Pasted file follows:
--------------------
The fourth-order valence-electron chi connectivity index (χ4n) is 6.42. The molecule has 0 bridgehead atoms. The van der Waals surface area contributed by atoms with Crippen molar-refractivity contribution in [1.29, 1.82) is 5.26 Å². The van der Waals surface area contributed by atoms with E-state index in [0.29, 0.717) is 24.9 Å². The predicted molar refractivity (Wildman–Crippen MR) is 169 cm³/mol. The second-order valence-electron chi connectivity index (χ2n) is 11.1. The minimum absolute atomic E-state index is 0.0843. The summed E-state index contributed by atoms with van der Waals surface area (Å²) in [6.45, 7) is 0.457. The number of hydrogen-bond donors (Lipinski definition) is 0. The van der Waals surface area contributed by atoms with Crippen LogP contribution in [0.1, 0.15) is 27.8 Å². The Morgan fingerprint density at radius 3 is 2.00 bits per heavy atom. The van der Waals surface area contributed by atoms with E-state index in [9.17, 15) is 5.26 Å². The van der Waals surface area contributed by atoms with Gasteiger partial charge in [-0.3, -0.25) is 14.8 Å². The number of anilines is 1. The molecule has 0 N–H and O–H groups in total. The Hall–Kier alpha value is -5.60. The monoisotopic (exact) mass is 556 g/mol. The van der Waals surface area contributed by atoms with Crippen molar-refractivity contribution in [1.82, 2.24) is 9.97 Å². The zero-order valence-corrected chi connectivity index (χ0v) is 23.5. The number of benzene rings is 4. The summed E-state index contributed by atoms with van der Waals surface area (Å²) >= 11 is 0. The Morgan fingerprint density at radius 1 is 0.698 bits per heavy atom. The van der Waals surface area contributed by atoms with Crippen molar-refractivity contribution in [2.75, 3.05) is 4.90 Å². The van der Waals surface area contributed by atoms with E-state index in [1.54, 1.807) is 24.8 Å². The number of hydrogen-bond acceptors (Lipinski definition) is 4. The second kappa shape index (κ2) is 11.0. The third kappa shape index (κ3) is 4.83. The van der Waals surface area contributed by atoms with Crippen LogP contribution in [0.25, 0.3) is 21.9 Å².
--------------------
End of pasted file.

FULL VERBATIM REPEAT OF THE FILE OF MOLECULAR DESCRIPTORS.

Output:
The fourth-order valence-electron chi connectivity index (χ4n) is 6.42. The molecule has 0 bridgehead atoms. The van der Waals surface area contributed by atoms with Crippen molar-refractivity contribution in [1.29, 1.82) is 5.26 Å². The van der Waals surface area contributed by atoms with E-state index in [0.29, 0.717) is 24.9 Å². The predicted molar refractivity (Wildman–Crippen MR) is 169 cm³/mol. The second-order valence-electron chi connectivity index (χ2n) is 11.1. The minimum absolute atomic E-state index is 0.0843. The summed E-state index contributed by atoms with van der Waals surface area (Å²) in [6.45, 7) is 0.457. The number of hydrogen-bond donors (Lipinski definition) is 0. The van der Waals surface area contributed by atoms with Crippen LogP contribution in [0.1, 0.15) is 27.8 Å². The Morgan fingerprint density at radius 3 is 2.00 bits per heavy atom. The van der Waals surface area contributed by atoms with E-state index in [9.17, 15) is 5.26 Å². The van der Waals surface area contributed by atoms with Gasteiger partial charge in [-0.3, -0.25) is 14.8 Å². The number of anilines is 1. The molecule has 0 N–H and O–H groups in total. The Hall–Kier alpha value is -5.60. The monoisotopic (exact) mass is 556 g/mol. The van der Waals surface area contributed by atoms with Crippen molar-refractivity contribution in [1.82, 2.24) is 9.97 Å². The zero-order valence-corrected chi connectivity index (χ0v) is 23.5. The number of benzene rings is 4. The summed E-state index contributed by atoms with van der Waals surface area (Å²) >= 11 is 0. The Morgan fingerprint density at radius 1 is 0.698 bits per heavy atom. The van der Waals surface area contributed by atoms with Crippen molar-refractivity contribution in [2.75, 3.05) is 4.90 Å². The van der Waals surface area contributed by atoms with E-state index in [1.54, 1.807) is 24.8 Å². The number of hydrogen-bond acceptors (Lipinski definition) is 4. The second kappa shape index (κ2) is 11.0. The third kappa shape index (κ3) is 4.83. The van der Waals surface area contributed by atoms with Crippen LogP contribution in [0.25, 0.3) is 21.9 Å².